Following up on Jason's Tuesday post, which I read and liked. I just got the first issue in a gift subscription to Scientific American. And I have to say, it is a weird magazine. The fringes of current science are way out there! I, also, have some ideas on why smart people believe weird things.
1) The scientific explanations that "disprove" paranormal phenomena are based on the scientific method and its insistance on replicating events and isolating variables, while the nature of paranormal phenomena is grounded in circumstance, sycnchronicity, and the unique experiential moment. The "objective science" of debunking can't challenge the subjective and experiential nature of the phenomena; it lacks the emotional truth to shake someone's belief.
2) Science itself is, in fact, very weird.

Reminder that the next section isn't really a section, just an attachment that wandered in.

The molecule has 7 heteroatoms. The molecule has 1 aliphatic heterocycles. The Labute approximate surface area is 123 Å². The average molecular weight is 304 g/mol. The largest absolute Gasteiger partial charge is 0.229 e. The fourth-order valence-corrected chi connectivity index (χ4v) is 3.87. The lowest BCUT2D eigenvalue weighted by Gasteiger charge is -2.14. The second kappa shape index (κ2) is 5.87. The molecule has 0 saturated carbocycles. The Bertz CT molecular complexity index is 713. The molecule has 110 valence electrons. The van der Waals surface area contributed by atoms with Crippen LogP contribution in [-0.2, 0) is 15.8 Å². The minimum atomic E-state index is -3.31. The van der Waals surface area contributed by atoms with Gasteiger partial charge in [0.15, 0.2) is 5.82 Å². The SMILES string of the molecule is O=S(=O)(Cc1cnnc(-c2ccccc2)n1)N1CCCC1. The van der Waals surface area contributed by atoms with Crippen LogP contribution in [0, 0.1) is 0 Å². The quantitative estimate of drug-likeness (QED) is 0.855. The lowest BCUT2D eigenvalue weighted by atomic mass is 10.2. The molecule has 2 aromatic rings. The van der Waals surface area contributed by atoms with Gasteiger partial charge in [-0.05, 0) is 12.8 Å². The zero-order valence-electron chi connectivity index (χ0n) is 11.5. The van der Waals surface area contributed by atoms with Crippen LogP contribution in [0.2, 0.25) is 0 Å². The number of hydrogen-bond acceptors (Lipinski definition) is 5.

Very weird, very legitmate science includes:
nonlocality - things don't actually have to be near each other to interact (flash demo here);
string theory (a multi-demensional explanation for the nature matter);
and the whole commonly accepted idea that all the matter of the universe was compresses into once place billions of years ago and exploded from that one point and has been moving out from there ever since - you know, the big bang idea.
All of these ideas have logical and emperical facts backing them up and great scientific validity, but all are way out there from the ways we think about our world during everyday life.